Teaching isn’t for everyone. And for a long time, I didn’t think teaching was for me.
(“Oh, so you’re going to teach?” is one of the most exhausting questions of an English/French double major.)
That all changed when in October, days after starting, a 13-year-old student looked up at me and said, “I’m proud of myself!”
The same week, two teachers told me, “You’re really making a difference with the students” and “We’re so happy to have you here.”
When people say things like that, all fears of quitting your job, of leaving a salary and friends behind to move overseas, are alleviated. But the truth is, I got really lucky.
From October to April, I was teaching English in three collèges – the French equivalent of a middle school. I was also tutoring, from adults to five-year-olds, from Julia Child to head, shoulders, knees and toes.
As an assistant, my primary job had nothing to do with grammar or sentence diagrams. I was there for conversation, pronunciation, and comprehension, but also culture – and making sure that none of my students left class still thinking Thanksgiving is how Americans celebrate Christmas.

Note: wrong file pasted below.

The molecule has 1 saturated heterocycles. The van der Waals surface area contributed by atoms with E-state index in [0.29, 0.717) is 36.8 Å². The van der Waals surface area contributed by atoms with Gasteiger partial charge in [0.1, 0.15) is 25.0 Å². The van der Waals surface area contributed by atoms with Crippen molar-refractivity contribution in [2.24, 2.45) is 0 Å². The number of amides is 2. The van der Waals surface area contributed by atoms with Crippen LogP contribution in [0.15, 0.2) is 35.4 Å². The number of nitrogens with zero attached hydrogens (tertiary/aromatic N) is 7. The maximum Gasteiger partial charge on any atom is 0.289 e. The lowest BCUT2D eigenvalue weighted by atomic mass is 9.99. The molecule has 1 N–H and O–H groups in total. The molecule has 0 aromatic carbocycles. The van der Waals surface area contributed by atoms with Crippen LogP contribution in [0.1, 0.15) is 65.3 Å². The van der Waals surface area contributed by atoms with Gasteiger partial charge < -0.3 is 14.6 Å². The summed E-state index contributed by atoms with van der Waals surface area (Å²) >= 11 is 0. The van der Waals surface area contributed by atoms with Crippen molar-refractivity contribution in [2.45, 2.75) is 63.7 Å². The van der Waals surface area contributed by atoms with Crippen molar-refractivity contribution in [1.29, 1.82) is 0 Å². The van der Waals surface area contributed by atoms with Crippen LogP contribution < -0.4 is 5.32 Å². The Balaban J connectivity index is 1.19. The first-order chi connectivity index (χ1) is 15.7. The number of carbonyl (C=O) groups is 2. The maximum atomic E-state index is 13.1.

I witnessed firsthand the immense anxiety surrounding languages – something I have long suffered from in countless French classes but couldn’t think of how to articulate. As a student, I tried the same trick of staying silent if I thought my accent wasn’t perfect or if I couldn’t nail the tense on the first try. I still carry some of these anxieties with me, just at a significantly lower rate than the first 15 years of my French education thanks to my many students, who corrected my grammar and told me my accent was “trop mignon”. (I tried as hard as I could not to tell them that their accent is also trop mignon (too cute), alas.)
Without the motivation and curiosity of my students, my year wouldn’t have been half as enjoyable or productive. I would re-do the program a hundred times if I could, and would encourage any French major/Francophile to do the same. You won’t regret it. Ý♦
Fellow TAPIFers, what were your favorite parts of the program? Future TAPIFers, what questions do you have about teaching?